This morning, Brandt Schneider wrote a short post about the use of SmartMusic and final assessments in choir. I’ll list his four main points (further edited) and respond to each.
1. I need to create my own exercises in SmartMusic.
As a person that enters most scores into Finale with the intent of making rehearsal tracks (in the future, to export as MusicXML files or SmartMusic files to student devices), I tend to be “okay” with making my own resources. At the same time, there are a wealth of resources available for band and orchestra, including full ensemble works. There is definitely room for growth in the area of choral music education.
2. Perhaps I need to employ a checklist. Too often students leave without clicking submit, or the microphone levels are too low.
The biggest frustration using SmartMusic in my experience has been the hardware we employ. As I’ve mentioned multiple times in the past, SmartMusic is not at fault for our hardware issues. Students tinker with our computers…we find things unplugged, settings changed, and parts missing from time to time. This could all be solved with SmartMusic for the iPad, where so many things cannot be changed. I created a quick-start document for our SmartMusic practice rooms–but I still ended up going to rooms to troubleshoot problems.
A lot of problems with recordings can be solved if students simply listen to their recordings before submitting them.
3. Students get more nervous singing for me [in person].
I think this may be true, but students also waste more time when the sing in front of me. They spend time fretting and making excuses, and restarting multiple times. This wasted time disappears with SmartMusic.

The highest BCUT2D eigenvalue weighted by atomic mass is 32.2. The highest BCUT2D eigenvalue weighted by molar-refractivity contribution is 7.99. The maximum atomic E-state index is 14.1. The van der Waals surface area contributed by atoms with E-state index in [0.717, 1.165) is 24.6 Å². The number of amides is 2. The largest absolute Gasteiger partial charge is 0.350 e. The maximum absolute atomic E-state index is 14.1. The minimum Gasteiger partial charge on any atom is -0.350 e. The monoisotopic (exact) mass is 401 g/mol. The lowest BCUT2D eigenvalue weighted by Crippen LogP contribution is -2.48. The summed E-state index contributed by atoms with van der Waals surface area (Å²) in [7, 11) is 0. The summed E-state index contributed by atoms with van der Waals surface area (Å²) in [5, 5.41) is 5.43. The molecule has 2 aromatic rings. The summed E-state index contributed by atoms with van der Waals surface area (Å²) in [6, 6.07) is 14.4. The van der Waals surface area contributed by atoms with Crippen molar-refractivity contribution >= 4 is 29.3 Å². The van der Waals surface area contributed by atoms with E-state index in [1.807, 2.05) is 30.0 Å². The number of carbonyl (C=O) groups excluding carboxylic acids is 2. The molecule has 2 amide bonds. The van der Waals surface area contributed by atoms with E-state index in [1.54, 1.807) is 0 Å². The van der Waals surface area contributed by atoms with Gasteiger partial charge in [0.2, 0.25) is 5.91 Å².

4. I like having the recordings if there is a grade dispute. It is also nice to see the growth.
There usually isn’t a grade dispute because students see the score they’ve earned for pitch and rhythm; leaving only your “recording” grade to add (which could be any number of aspects based on your preference…tone, expression, etc.).
As for growth, MakeMusic told me that those recordings stay available indefinitely, allowing the ability to see growth over multiple years.
In general, a successful implementation of SmartMusic in choral music will include assessments for both sight reading and choral/solo literature. The assessments should be short and focused on the skills you are building. Assessments based on literature should be short and focus on the most difficult sections of the literature. Try to assign only one assessment at a time so that you can stay caught up with grading. And don’t overdo the number of assessments because the move to SmartMusic and true accountability to having sight reading skills and the ability to sing the literature (alone) is a paradigm shift in choral music.
I’m looking forward to starting next year with SmartMusic, including a pre-test in sight reading.
Thanks, Brandt, for sharing your thoughts!